Subject: I have found a CD that I think you would enjoy
Ready Set Shango!
Genres: Jazz, Special Interest, Rock
This is funky, organ-driven soul-jazz, with one catch: there's no organ. Because Hunter fills the organ's role with his fluid eight-string guitar grooves, everyone wants to lump him into acid jazz or even rock. Hunter borr... more »
This is funky, organ-driven soul-jazz, with one catch: there's no organ. Because Hunter fills the organ's role with his fluid eight-string guitar grooves, everyone wants to lump him into acid jazz or even rock. Hunter borrows a certain intensity from rock, but he also includes dynamic funk-oriented rhythms and jazz's improvisational aesthetic. Like many of the best of the soul-jazz albums, this 1996 release is predicated on emotion and feeling, not complex chord changes or technically impressive flurries. These nine originals use a variety of rhythms as improvisational springboards: joyous romps, slow grinds, soft Latin-tinged waves, and bluesy shuffles. Saxmen Dave Ellis and the late Calder Spanier can handle fragile melodic phrases as easily as from-the-belly wails. Hunter's guitar aims for tones, moods, and textures while he anchors the bass line with those extra two strings. --Marc Greilsamer
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J. kuhn | Si Valley, USA | 05/15/2000
(4 out of 5 stars)
"from what i heard this can only be the start of something big. trad jazz (eg Thad Jones & normal 3/4-tets must be paying Jimmy Smith & Captain Jack the same dues finally that Joey DiFrancesco is getting, playing also cornet, because this organ stand-in "six string bass" guitar is using what rock has dropped for decades - WAH-WAH pedal as a judicious organ stop. This is no acid jazz, this hip rhythm collective reaches back to the original rhythm section of the standard trio to pull out some funk & rescue the lowly hendrix pedal from oblivion. No label, this is straight ahead. i followed it up from Christian Jacob/Steve Swallow, another rock transfer (Chuck Mangione, or was it "Larry Coryell"?), & can only describe what can't be summarized - listen w/ caution, it is uncommon rare."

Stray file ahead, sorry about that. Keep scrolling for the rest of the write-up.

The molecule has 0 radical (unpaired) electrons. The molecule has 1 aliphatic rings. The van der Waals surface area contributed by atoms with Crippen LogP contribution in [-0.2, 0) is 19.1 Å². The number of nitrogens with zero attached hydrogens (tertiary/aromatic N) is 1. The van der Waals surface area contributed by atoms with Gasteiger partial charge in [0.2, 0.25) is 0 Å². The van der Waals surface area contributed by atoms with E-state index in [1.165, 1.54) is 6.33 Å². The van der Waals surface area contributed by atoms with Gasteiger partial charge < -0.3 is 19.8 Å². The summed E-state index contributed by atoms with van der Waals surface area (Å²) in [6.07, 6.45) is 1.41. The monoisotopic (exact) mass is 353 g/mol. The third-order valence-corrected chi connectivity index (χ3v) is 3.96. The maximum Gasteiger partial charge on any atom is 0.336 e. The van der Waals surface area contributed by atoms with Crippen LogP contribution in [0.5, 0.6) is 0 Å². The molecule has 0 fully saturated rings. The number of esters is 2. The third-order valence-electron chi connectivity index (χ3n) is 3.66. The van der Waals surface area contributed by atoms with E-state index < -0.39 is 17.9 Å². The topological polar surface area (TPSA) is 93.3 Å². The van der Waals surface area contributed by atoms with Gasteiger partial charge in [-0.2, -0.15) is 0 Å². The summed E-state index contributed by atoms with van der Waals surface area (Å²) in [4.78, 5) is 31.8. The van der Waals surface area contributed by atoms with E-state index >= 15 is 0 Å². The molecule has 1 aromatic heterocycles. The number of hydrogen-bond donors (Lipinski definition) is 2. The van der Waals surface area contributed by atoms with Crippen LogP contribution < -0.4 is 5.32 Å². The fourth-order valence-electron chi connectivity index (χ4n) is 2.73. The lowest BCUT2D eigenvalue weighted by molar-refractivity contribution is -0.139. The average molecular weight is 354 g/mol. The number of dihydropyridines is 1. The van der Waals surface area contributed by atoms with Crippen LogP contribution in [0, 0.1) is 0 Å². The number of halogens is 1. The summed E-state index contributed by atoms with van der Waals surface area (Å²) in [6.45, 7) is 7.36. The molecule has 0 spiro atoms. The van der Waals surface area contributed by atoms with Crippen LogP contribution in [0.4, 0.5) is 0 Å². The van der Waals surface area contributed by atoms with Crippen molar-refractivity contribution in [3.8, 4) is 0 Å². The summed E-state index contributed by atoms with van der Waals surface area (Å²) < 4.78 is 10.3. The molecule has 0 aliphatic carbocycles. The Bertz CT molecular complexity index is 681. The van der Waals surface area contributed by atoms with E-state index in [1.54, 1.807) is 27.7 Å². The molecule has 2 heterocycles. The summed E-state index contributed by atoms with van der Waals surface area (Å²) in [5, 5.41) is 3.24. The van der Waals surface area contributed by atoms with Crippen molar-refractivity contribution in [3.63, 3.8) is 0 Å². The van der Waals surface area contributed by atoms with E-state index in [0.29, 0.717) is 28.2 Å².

A hint of what's to come.
Paul J. Decoursey-clark | Boise, ID | 11/22/2006
(4 out of 5 stars)
""Ready ... Set ... Shango" by almost any other contemporary jazz guitarist would be their best. But, this is not just any Jazz guitarist.
Charlie Hunter has been quietly setting himself apart from his contemporaries with his groove driven, funk and rock inspired tracks. His approach to composition is pure entertainment and very accessible, with little of the obfuscation and dense noodling that some contemporary jazz falls prey to. Charlie Hunter strains to bring jazz back to the popular perch it occupied in its heyday; probably not achievable, but a laudable goal nontheless. He probably owes as much to John Frusciante as to Wes Montgomery, and this shows in his execution.
Although not his best, this album has its highlights, and a large vision of what's to come. The opener, Ashby Man is particularly enjoyable. Neither Charlie nor his partners on the album show the confidence of later albums, notably "Friends, Seen and Unseen", but I can wholeheartedly recommend this album anyway. Shango on!"
Get ready to
R. Wall | Seattle, WA USA | 11/19/2004
(5 out of 5 stars)
"Play this energetic album during your next party and guests will undoubtedly compliment your smart music tastes. Play it while sitting alone and you'll soon realize why he's a pioneer in today's jazz/fusion scene. It's my favorite Charlie Hunter album (and I own them all). SHANGO!"